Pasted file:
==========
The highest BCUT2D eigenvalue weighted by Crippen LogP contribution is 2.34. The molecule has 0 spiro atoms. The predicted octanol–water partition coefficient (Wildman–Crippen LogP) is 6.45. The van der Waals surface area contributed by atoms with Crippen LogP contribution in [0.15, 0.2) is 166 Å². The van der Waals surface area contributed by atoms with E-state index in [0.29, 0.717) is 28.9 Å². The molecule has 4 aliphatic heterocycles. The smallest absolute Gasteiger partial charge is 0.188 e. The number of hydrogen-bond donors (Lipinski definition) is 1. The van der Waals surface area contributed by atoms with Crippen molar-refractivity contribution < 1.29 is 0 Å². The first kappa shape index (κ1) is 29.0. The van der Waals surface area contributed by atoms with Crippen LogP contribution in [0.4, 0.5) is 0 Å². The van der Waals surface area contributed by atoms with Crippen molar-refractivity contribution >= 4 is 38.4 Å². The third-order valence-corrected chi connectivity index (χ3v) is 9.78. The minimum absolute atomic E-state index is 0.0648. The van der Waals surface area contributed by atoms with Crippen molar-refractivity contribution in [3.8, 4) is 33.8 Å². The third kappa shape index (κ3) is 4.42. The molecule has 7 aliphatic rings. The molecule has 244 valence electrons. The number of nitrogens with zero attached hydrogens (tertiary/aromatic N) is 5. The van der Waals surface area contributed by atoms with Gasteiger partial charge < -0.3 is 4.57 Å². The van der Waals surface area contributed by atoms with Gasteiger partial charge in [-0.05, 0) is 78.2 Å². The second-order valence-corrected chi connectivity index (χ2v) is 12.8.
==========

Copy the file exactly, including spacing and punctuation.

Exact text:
The highest BCUT2D eigenvalue weighted by Crippen LogP contribution is 2.34. The molecule has 0 spiro atoms. The predicted octanol–water partition coefficient (Wildman–Crippen LogP) is 6.45. The van der Waals surface area contributed by atoms with Crippen LogP contribution in [0.15, 0.2) is 166 Å². The van der Waals surface area contributed by atoms with E-state index in [0.29, 0.717) is 28.9 Å². The molecule has 4 aliphatic heterocycles. The smallest absolute Gasteiger partial charge is 0.188 e. The number of hydrogen-bond donors (Lipinski definition) is 1. The van der Waals surface area contributed by atoms with Crippen molar-refractivity contribution < 1.29 is 0 Å². The first kappa shape index (κ1) is 29.0. The van der Waals surface area contributed by atoms with Crippen LogP contribution in [0.4, 0.5) is 0 Å². The van der Waals surface area contributed by atoms with Crippen molar-refractivity contribution >= 4 is 38.4 Å². The third-order valence-corrected chi connectivity index (χ3v) is 9.78. The minimum absolute atomic E-state index is 0.0648. The van der Waals surface area contributed by atoms with Crippen molar-refractivity contribution in [3.8, 4) is 33.8 Å². The third kappa shape index (κ3) is 4.42. The molecule has 7 aliphatic rings. The molecule has 244 valence electrons. The number of nitrogens with zero attached hydrogens (tertiary/aromatic N) is 5. The van der Waals surface area contributed by atoms with Gasteiger partial charge < -0.3 is 4.57 Å². The van der Waals surface area contributed by atoms with Gasteiger partial charge in [-0.05, 0) is 78.2 Å². The second-order valence-corrected chi connectivity index (χ2v) is 12.8.